Brian McCaffrey

Tidbits from LibertyJS 2023

post finished 11-13-23

I had the privilege of attending the LibertyJS conference in Philly last Thursday and Friday! This was my first time attending a conference, so of course I excitedly tried to take detailed and extensive notes of each talk... but so much extended focus is quite difficult! I did, however, manage to capture key points from some of my favorite talks.

It's tricky to take in so much information for two days straight! Despite my note-taking not living up to expectations, I've distilled the most critical points here. This serves as a valuable reference for me, and hopefully you can get something from it too.

You Don't Know JavaScript (Yet)

Read it

I met someone during one of the talks who recommended the book (or rather, series of books) "You Don't Know JavaScript." I didn't get around to looking into it until writing this post. However, now that I've scanned the preface and foreword of the first book, I'm grateful I didn't dismiss the recommendation. It seems like it's right up my alley- an in-depth, gentle, and inquisitive exploration of the tool I use every day. The first book's foreword by Brian Holt adds to its credibility. As the preface suggests, I'll casually peruse this book and update my site or this post with additional thoughts.


I also enjoyed a captivating talk on the game Battlesnake. It is a fun and competitive approach to learning new technologies. The objective is similar to the game 'Snake', with a couple of twists. First, each game is played against other players 'Battle-Royale' style. Second, you don't directly control your snake; instead, you write a server to control it. The game acts as a client, sending a POST HTTP request to your server to communicate the game's current state, and it listens to your response to determine your next move. Check out the quickstart guide if you're interested. I need to learn how to spin up an Express server for my side project, so I plan to write my own Battlesnake to learn how.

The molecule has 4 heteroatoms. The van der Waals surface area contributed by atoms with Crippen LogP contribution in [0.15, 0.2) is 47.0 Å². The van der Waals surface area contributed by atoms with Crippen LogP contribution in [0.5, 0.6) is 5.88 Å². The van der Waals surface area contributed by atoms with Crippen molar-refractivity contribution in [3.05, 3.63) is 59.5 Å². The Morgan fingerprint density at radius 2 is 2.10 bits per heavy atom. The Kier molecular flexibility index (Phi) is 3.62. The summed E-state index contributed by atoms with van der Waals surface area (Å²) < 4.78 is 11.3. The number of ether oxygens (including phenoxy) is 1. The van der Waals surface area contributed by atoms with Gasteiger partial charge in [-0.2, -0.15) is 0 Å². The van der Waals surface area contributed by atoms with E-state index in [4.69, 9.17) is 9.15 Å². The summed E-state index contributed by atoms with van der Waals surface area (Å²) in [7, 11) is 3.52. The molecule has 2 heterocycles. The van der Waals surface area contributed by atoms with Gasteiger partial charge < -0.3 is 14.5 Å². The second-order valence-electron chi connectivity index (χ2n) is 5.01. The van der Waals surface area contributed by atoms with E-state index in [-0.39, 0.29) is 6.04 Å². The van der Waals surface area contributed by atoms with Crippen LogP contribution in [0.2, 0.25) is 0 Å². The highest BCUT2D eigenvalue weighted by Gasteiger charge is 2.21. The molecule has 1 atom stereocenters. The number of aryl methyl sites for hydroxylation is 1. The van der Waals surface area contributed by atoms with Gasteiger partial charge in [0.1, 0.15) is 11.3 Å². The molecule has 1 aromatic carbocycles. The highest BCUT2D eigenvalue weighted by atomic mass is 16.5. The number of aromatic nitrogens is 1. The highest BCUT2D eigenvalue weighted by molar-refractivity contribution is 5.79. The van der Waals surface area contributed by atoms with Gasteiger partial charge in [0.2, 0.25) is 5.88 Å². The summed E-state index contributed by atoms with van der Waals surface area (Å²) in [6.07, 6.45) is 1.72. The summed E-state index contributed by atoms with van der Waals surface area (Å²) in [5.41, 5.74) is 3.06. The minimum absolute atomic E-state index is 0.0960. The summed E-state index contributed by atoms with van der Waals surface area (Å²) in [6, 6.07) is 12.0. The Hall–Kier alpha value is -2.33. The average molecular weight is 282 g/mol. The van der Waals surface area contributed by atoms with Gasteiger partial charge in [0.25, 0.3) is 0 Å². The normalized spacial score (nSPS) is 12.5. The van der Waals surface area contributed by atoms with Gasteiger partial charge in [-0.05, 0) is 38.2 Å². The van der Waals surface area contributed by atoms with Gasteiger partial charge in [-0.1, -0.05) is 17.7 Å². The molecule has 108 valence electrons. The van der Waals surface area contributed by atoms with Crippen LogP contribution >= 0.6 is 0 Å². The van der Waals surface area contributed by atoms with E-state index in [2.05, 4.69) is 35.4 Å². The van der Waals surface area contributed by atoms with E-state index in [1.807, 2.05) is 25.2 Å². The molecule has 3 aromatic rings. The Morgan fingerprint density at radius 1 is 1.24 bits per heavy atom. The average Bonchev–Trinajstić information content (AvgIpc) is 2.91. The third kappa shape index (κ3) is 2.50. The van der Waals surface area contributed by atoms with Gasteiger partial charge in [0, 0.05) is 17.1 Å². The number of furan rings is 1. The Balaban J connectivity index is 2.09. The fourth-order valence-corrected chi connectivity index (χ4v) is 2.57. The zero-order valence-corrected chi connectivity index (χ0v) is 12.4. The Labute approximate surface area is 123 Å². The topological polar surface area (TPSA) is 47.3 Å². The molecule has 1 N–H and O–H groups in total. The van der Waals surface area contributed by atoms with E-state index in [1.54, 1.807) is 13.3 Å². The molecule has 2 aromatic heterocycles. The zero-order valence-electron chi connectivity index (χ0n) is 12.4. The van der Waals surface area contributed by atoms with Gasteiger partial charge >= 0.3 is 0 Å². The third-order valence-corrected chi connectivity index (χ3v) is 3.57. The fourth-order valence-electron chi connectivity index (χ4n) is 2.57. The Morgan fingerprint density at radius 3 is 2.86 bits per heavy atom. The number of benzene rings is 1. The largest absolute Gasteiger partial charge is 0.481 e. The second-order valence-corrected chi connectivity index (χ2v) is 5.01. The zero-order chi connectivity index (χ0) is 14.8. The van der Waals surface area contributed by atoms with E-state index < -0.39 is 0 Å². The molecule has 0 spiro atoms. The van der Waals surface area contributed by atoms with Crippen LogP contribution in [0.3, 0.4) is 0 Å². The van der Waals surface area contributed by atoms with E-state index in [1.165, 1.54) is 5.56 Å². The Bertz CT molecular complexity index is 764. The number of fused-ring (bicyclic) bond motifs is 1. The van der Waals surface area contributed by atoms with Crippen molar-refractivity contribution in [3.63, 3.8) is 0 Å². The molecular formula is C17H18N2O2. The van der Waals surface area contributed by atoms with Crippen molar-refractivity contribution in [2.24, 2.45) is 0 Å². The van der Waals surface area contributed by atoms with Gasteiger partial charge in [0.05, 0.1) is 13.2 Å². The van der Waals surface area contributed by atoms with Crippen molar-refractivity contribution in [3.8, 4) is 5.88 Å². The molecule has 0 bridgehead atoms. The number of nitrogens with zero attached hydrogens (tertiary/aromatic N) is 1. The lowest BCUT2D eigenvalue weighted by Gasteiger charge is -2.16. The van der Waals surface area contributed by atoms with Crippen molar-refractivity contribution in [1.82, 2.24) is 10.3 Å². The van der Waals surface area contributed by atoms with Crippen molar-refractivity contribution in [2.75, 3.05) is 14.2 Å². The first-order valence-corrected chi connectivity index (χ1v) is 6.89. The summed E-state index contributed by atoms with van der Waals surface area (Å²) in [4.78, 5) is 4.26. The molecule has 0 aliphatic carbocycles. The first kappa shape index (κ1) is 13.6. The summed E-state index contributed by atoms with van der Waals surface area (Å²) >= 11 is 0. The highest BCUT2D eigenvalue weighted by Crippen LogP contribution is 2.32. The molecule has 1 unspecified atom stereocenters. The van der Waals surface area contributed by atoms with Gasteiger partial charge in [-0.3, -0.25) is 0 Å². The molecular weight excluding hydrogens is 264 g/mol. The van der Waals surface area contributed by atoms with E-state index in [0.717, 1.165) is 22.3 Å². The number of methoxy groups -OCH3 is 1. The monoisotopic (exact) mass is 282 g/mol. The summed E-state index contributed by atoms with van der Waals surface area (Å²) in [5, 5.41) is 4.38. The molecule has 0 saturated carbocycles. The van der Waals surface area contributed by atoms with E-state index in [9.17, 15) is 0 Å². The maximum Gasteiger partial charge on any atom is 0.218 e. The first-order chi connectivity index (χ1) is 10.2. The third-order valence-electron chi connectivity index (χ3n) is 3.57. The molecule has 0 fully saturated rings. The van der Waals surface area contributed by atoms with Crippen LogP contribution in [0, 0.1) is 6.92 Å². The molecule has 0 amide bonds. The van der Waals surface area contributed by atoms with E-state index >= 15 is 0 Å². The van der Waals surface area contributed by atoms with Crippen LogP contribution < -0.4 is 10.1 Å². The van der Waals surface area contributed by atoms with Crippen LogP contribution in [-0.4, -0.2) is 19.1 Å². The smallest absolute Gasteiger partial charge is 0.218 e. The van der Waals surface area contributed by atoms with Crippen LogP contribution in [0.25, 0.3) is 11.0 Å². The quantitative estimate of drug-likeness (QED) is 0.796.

View Transitions API

Another intriguing topic was the View Transitions API. According to the MDN page, this new API:

...provides a mechanism for easily creating animated transitions between different DOM states while also updating the DOM contents in a single step.

Phil Nash from Sonar demonstrated ways to use the view transition API on both MPA and SPA. In fact, the entire presentation was built using the View Transitions API. That being said, if you want to explore this technology yourself, you'll have to enable its experimental feature flag in a supported browser (if you use Safari like me, you're SOL). On Chrome, you can go to the URL: chrome://flags/ and then flip on the Experimental Web Platform features and viewTransition API for navigations. This seems to be a significant quality-of-life improvement for developers, streamlining and standardizing solutions to common problems and further maturing web technologies.

Trusted Types as a Way to Prevent XSS

Two Google engineers presented the Trusted Types API as a means of preventing XSS. This problem is prevalent, accounting for 35.6% of all bug bounty payouts from Google. This vulnerability allows attackers to inject malicious scripts into web pages, especially when user-inputted strings could be interpreted as code. The Trusted Types API can be used in such cases to ensure that the strings being used for dynamic content injection only come from trusted sources. Again, this technology is rather new (does not seem to be fully supported in Safari at the time of writing), but I think we all ought to be more careful to prevent these kinds of attacks.


Finally, I attended an excellent talk on accessibility. While I learned the basics during my first year as a web developer, this talk reinforced the importance of accessible technology. I learned that building apps with better accessibility not only benefits users with permanent disabilities, such as color blindness, but also aids those with temporary or situational disabilities. The talk also highlighted a fascinating service called fable, which allows you to work alongside users with disabilities to test your app and identify accessibility issues.